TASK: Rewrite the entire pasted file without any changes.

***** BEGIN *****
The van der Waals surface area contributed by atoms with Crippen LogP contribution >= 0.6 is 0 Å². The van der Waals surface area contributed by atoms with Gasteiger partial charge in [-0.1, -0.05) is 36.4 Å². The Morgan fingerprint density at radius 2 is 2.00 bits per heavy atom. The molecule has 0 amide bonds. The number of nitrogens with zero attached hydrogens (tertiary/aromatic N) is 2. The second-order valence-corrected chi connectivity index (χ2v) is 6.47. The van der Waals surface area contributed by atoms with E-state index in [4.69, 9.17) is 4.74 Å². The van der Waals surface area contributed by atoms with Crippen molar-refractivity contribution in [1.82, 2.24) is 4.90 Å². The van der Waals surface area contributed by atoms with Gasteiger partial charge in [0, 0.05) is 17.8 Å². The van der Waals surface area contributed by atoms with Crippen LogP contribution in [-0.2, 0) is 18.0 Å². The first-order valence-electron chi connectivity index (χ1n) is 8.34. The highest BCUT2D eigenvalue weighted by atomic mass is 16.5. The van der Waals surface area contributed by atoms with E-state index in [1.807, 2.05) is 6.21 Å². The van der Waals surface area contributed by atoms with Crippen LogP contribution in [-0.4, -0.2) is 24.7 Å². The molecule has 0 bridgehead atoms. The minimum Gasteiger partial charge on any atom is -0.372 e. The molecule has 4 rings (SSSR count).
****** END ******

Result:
The van der Waals surface area contributed by atoms with Crippen LogP contribution >= 0.6 is 0 Å². The van der Waals surface area contributed by atoms with Gasteiger partial charge in [-0.1, -0.05) is 36.4 Å². The Morgan fingerprint density at radius 2 is 2.00 bits per heavy atom. The molecule has 0 amide bonds. The number of nitrogens with zero attached hydrogens (tertiary/aromatic N) is 2. The second-order valence-corrected chi connectivity index (χ2v) is 6.47. The van der Waals surface area contributed by atoms with E-state index in [4.69, 9.17) is 4.74 Å². The van der Waals surface area contributed by atoms with Crippen molar-refractivity contribution in [1.82, 2.24) is 4.90 Å². The van der Waals surface area contributed by atoms with Gasteiger partial charge in [0, 0.05) is 17.8 Å². The van der Waals surface area contributed by atoms with Crippen LogP contribution in [-0.2, 0) is 18.0 Å². The first-order valence-electron chi connectivity index (χ1n) is 8.34. The highest BCUT2D eigenvalue weighted by atomic mass is 16.5. The van der Waals surface area contributed by atoms with E-state index in [1.807, 2.05) is 6.21 Å². The van der Waals surface area contributed by atoms with Crippen LogP contribution in [-0.4, -0.2) is 24.7 Å². The molecule has 0 bridgehead atoms. The minimum Gasteiger partial charge on any atom is -0.372 e. The molecule has 4 rings (SSSR count).